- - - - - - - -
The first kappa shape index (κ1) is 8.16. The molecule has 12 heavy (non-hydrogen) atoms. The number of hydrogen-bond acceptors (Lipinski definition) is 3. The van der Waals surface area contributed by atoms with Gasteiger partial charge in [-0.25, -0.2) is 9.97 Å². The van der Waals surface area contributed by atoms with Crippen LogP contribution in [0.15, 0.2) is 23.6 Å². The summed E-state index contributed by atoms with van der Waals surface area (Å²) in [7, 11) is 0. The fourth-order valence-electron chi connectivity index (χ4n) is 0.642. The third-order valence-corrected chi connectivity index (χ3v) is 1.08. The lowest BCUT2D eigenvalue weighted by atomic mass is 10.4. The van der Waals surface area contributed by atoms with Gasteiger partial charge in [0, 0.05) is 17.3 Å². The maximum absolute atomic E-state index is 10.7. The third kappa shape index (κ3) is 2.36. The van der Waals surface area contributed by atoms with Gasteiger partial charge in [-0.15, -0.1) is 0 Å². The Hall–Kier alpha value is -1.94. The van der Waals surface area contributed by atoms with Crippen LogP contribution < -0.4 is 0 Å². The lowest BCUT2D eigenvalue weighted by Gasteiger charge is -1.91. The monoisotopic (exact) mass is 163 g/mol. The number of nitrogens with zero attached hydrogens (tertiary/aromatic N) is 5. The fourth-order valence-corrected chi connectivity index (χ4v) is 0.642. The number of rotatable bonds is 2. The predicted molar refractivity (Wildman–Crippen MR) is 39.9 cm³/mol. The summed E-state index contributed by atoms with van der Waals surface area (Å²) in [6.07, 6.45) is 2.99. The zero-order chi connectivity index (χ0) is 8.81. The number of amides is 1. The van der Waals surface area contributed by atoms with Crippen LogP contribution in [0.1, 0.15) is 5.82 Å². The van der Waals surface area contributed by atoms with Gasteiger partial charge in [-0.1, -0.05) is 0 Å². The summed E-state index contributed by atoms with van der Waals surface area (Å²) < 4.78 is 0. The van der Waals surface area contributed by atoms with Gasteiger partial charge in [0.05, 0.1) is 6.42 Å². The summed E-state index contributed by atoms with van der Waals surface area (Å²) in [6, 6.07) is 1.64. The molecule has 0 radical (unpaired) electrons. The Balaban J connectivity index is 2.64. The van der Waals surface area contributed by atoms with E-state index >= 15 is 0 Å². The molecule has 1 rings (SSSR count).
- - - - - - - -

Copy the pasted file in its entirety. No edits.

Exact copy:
The first kappa shape index (κ1) is 8.16. The molecule has 12 heavy (non-hydrogen) atoms. The number of hydrogen-bond acceptors (Lipinski definition) is 3. The van der Waals surface area contributed by atoms with Gasteiger partial charge in [-0.25, -0.2) is 9.97 Å². The van der Waals surface area contributed by atoms with Crippen LogP contribution in [0.15, 0.2) is 23.6 Å². The summed E-state index contributed by atoms with van der Waals surface area (Å²) in [7, 11) is 0. The fourth-order valence-electron chi connectivity index (χ4n) is 0.642. The third-order valence-corrected chi connectivity index (χ3v) is 1.08. The lowest BCUT2D eigenvalue weighted by atomic mass is 10.4. The van der Waals surface area contributed by atoms with Gasteiger partial charge in [0, 0.05) is 17.3 Å². The maximum absolute atomic E-state index is 10.7. The third kappa shape index (κ3) is 2.36. The van der Waals surface area contributed by atoms with Gasteiger partial charge in [-0.15, -0.1) is 0 Å². The Hall–Kier alpha value is -1.94. The van der Waals surface area contributed by atoms with Crippen LogP contribution < -0.4 is 0 Å². The lowest BCUT2D eigenvalue weighted by Gasteiger charge is -1.91. The monoisotopic (exact) mass is 163 g/mol. The number of nitrogens with zero attached hydrogens (tertiary/aromatic N) is 5. The fourth-order valence-corrected chi connectivity index (χ4v) is 0.642. The number of rotatable bonds is 2. The predicted molar refractivity (Wildman–Crippen MR) is 39.9 cm³/mol. The summed E-state index contributed by atoms with van der Waals surface area (Å²) in [6.07, 6.45) is 2.99. The zero-order chi connectivity index (χ0) is 8.81. The number of amides is 1. The van der Waals surface area contributed by atoms with Crippen LogP contribution in [0.1, 0.15) is 5.82 Å². The van der Waals surface area contributed by atoms with Gasteiger partial charge in [-0.1, -0.05) is 0 Å². The summed E-state index contributed by atoms with van der Waals surface area (Å²) < 4.78 is 0. The van der Waals surface area contributed by atoms with Gasteiger partial charge in [0.05, 0.1) is 6.42 Å². The summed E-state index contributed by atoms with van der Waals surface area (Å²) in [6, 6.07) is 1.64. The molecule has 0 radical (unpaired) electrons. The Balaban J connectivity index is 2.64. The van der Waals surface area contributed by atoms with E-state index >= 15 is 0 Å². The molecule has 1 rings (SSSR count).